I could try to talk about Gaston but in this story Gaston hasn’t changed.  The main difference between Gaston from the animated movie to Gaston in the story is that now he’s raped Belle.  The guy is still the town hero, a bit on the dim side (brawn over brains), and can’t comprehend how a woman can resist him.  So yeah…  Like I said, I could try to talk about Gaston, but there’s not much to say.  He’s just made a bit more despicable due to the rape.

Finally, LeFou.  LeFou is one of those underappreciated characters who normally isn’t given much depth or time.  Same holds true for this story, LeFou is still Gaston’s number one fan and loyal companion, but the extent that his actions are motivated by his hero-worship is refreshing.  There’s a point where LeFou releases Belle and Maurice from a cellar not because he realizes that what he’s doing is wrong.  He releases them because he can’t stand the idea of Gaston’s child being born in a dirty cellar. LeFou is no longer simply following Gaston’s orders, he acts in what he thinks best honors his friend and hero.  It’s a small thing but I admire that the story takes LeFou’s feelings for Gaston and makes them his sole motivation.

The last item I want to talk about is this book that follows Belle throughout this story.  “But it’s my favorite.  Far off places, daring sword fights, magic spells, a prince in disguise.”  Remember that line and how the animated movie never came back around to that detail?  Well, this story makes that book important.  Belle’s favorite book in this story is Arthur and Guinevere and it becomes the means by which Belle reteaches Beast to read, builds conversations between Belle and Beast on morality and judging people, and inspires the baby’s name.  Belle’s favorite book is an instrument that helps develop an understanding and romance between Belle and Beast.

Now let’s talk about the bad.  Mmh… Nothing in particular stands out to me.  I’m probably glossing over grammatical errors and some inconsistencies, but with everything this story does right I think I can ignore those flaws.  That’s not to say it’s a flawless story (I’m sure another reader will find flaws), only that for all the fantastic parts of this story I don’t care about its flaws.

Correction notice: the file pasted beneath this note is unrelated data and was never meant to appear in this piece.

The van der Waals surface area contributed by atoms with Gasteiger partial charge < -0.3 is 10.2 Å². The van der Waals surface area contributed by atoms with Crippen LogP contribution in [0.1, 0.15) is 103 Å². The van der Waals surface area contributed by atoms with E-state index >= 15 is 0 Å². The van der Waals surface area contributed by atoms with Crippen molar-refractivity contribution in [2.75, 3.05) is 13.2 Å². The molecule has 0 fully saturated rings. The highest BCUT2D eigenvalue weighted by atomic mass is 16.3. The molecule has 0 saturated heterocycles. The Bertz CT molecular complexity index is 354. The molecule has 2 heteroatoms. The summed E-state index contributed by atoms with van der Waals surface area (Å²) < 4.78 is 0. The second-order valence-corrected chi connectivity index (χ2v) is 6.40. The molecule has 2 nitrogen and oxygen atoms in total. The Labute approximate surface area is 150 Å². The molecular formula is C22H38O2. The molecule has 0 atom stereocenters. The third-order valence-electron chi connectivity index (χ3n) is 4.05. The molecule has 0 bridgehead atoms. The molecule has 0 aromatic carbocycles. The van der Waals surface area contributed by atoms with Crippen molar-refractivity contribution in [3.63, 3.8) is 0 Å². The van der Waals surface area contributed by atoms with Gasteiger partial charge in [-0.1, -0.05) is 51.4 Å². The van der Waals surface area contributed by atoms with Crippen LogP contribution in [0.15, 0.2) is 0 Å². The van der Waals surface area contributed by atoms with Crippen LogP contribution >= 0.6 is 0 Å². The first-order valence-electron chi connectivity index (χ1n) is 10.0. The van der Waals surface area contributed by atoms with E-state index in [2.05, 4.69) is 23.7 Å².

That being said, I highly recommend this story to anyone who loves reading fairy tale fiction (especially Beauty & the Beast) and to anyone who is looking for a solid, mature love story.  Not like Fifty Shades mature but mature in understanding.  It was a great story to read and did a great job of making this retelling into its own story.  For as often as I saw parallel scenes between this story and the animated movie, this story didn’t copy those scenes but used them as guidelines and crafted them into scenes that are unique to the story.  I’m glad that for my first review in a long time, I was able to find this gem.


Stars 10/10

IT Support Review

Title: IT Support Service                                                                                      Author: Chanel-M

Original Source: Teenage Mutant Ninja Turtles: TMNT                       Character(s): Donatello

Rating: T                                                                                                                    Genre(s): General

Chapter(s): 1                                                                                                            Status: Complete

Author’s Synopsis: Donnie has a hard job. ONESHOT. 2k7 Universe. R&R

Why hello Readers!  I am your reviewing host, the Fan Fic Reviewer, reviewing the good, the bad, and those that should never exist in fan fiction.  I went digging through my childhood cartoons and found a few fan fics having to do with the cartoons I grew up on.  Kids these days are missing out on a lot.  I found this one that was mislabeled as “cartoon” instead of “movie,” but that matters little because it’s still connected to my childhood.

I love TMNT, particularly the old ‘80s series and I enjoyed the first few seasons of the 2000s reboot of the series. I love the corny live action movies (although I’m holding off on my opinions for the Michael Bay version). Out of the turtles, Raph is my turtle. Love him! Donnie is a close second because I love his ability to a nerdy engineer without being out of touch with his brothers. I’ve worked with engineers and sometimes when they’re too good, they’ll sometimes interact with non-engineers in condescending manners and seem out of touch with other people. Donnie’s not like that, so I find myself endeared to him.

Now in saying that, I found this story and from the title and one sentence description, I was prepared to read a story highlighting some of the most awkward or frustrating phones calls an IT Support can receive. Instead, it’s more or less the lead up to the scene featured in the movie when the turtles are re-introduced. Donnie finishes helping a customer and then reflects on how life for him and his family has turned out before taking a call that ends up being for a sex hotline.

This is another one of those stories that has a great setup and potential to be very comedic, but decides to drop the ball and focus less on what it tells the Reader it focuses on (IT Support in this case). *Sighes.* My hopes were so high too. Damn.